Plaintiff returned to CCDC in a cast from the knee down and used crutches. On July 1, 2005, Plaintiff's doctor wrote an order directing him to use the lower bunk, to wear a splint, and to use crutches. Plaintiff's prescription for a lower bunk was reiterated in orders dated September 9, 2005, October 11, 2005, October 18, 2005, May 10, 2006, September 2006 and January 8, 2008. Despite these orders, Plaintiff was assigned to a cell on an upper floor causing him to walk up approximately twenty steps. Plaintiff was also assigned the top bunk bed in his cell. After two weeks, the splint-cast deteriorated and Plaintiff began the grievance procedure at CCDC, requesting an MRI and Achilles Cadaver Transplant. Plaintiff was also prescribed medication by his doctors, however, CCDC failed to administer it to him.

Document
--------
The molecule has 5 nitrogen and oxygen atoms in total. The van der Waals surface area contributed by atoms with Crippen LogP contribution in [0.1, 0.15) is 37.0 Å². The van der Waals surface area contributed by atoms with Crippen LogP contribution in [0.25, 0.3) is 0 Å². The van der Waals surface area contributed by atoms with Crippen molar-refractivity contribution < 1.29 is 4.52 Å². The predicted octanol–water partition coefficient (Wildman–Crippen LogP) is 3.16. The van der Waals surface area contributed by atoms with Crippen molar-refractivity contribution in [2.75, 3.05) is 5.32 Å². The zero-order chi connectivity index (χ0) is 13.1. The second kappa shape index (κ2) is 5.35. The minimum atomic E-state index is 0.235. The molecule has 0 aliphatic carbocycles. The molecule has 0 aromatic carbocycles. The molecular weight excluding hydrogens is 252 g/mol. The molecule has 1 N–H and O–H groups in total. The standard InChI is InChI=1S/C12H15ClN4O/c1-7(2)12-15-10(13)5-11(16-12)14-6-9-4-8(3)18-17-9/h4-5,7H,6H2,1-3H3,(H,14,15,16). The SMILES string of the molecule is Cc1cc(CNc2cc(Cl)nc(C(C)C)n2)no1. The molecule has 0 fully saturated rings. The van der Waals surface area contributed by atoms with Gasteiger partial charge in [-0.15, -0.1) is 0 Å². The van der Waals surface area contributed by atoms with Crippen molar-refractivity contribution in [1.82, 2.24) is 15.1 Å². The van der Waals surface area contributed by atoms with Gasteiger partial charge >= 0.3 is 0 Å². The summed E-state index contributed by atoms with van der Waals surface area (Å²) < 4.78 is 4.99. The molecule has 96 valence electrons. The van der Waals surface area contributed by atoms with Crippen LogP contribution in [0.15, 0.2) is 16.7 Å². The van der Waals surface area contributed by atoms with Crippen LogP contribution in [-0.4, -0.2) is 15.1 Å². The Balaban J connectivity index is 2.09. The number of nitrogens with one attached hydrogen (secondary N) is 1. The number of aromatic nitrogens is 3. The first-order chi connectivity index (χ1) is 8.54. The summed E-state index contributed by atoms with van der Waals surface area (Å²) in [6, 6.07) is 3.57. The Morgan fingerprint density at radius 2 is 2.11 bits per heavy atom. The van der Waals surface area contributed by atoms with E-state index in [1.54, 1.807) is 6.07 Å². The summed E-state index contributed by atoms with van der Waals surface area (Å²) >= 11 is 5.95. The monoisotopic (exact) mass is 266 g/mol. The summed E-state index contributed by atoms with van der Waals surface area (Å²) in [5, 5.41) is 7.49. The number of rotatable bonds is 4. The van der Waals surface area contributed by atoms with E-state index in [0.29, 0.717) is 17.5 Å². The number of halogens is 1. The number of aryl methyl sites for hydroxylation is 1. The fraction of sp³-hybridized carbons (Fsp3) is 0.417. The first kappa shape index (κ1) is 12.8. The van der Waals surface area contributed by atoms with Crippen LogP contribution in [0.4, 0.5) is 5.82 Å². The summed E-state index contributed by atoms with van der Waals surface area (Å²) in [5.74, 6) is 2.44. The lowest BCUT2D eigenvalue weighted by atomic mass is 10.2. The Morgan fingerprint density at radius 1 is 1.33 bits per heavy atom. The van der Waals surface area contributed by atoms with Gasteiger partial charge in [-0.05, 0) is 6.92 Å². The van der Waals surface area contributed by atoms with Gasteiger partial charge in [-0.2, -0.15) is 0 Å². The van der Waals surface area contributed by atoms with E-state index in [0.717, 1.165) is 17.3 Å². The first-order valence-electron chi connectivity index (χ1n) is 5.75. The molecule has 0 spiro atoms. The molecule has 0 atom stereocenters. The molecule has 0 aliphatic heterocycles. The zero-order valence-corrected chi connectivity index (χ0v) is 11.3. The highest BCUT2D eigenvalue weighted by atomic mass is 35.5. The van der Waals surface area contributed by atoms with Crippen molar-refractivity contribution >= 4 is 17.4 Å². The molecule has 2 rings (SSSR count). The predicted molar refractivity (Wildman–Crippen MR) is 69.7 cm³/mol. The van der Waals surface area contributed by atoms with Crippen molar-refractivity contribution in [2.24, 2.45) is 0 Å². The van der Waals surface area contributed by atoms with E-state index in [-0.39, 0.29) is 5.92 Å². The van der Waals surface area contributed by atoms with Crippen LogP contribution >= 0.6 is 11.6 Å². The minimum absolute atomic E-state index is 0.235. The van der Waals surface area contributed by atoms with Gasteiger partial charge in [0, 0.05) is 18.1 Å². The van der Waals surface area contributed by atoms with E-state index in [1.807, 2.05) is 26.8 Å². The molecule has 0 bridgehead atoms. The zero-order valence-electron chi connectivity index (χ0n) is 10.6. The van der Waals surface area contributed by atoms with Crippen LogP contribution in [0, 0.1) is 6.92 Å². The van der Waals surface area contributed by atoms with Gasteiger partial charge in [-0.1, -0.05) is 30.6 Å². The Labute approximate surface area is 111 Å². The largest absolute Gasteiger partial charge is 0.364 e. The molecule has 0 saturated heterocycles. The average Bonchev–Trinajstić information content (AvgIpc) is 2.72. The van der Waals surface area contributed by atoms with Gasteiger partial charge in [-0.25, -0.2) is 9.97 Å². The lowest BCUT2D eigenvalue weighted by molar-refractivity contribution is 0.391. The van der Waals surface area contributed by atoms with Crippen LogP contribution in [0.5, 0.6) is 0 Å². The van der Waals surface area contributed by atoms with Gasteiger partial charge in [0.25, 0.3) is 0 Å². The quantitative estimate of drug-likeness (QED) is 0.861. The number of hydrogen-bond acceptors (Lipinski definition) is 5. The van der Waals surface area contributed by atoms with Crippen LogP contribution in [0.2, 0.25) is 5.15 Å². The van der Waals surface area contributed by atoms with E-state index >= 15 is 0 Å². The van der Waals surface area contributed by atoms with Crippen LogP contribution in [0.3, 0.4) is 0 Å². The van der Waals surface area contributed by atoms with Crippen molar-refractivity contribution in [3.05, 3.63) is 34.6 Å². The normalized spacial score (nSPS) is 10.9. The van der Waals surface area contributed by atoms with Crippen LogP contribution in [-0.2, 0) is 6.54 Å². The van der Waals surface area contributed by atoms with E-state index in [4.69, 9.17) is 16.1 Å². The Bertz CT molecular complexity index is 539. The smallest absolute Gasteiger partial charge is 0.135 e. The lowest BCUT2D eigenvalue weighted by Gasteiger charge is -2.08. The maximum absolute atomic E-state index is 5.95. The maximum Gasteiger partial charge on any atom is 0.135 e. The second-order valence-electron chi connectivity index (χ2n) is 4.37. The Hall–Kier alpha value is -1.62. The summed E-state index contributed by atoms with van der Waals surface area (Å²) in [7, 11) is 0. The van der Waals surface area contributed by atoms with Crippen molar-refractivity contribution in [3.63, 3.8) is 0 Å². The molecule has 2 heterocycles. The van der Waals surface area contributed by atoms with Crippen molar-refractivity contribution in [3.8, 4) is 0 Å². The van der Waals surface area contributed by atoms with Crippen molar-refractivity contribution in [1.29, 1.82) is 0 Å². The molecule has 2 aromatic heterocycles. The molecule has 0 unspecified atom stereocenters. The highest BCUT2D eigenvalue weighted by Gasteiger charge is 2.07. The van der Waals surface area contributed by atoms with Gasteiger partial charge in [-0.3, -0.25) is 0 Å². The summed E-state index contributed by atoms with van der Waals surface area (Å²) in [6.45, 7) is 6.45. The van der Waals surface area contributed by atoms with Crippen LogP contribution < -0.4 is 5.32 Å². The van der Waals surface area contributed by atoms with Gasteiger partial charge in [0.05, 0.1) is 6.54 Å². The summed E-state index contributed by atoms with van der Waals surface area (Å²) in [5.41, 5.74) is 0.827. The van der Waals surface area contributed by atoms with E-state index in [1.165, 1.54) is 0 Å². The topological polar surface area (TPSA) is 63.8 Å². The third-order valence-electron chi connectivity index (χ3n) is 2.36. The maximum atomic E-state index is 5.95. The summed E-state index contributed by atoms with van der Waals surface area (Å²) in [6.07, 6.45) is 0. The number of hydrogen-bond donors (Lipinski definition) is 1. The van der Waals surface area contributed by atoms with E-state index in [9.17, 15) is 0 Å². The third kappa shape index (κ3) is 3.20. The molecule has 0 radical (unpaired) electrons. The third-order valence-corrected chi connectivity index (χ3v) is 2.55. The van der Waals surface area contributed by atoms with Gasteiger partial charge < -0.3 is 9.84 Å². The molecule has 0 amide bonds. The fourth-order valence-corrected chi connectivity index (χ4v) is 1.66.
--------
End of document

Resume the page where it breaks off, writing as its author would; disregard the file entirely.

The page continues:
Plaintiff was re-evaluated four times in 2005. In 2006, Plaintiff was sent to Fantus Health Center for physical therapy and was given an Ankle-Foot Orthotic ("AFO") drop foot brace for his left Achilles to assist with walking and prevent his injury from worsening. CCDC physicians indicated that he should wear a gymshoe with the brace, however, CCDC guards refused to permit him to wear a gym shoe, instead insisting that he wear a CCDC shower shoe with the brace.

Though doctors recommended that an MRI be performed, CCDC physicians informed Plaintiff that an MRI was costly and could take up to six months for cost approval. Plaintiff returned with complaints of pain and weakness on January 25, 2006 and was re-evaluated many times that year. In 2006, Plaintiff's left calf size was measured and was half the size of the right calf suggesting muscle atrophy. Plaintiff was prescribed anti-inflammatory and pain medication, but it was not administered at regular interviews as prescribed. Plaintiff was denied his prescribed medication for as many as ten weeks at a time.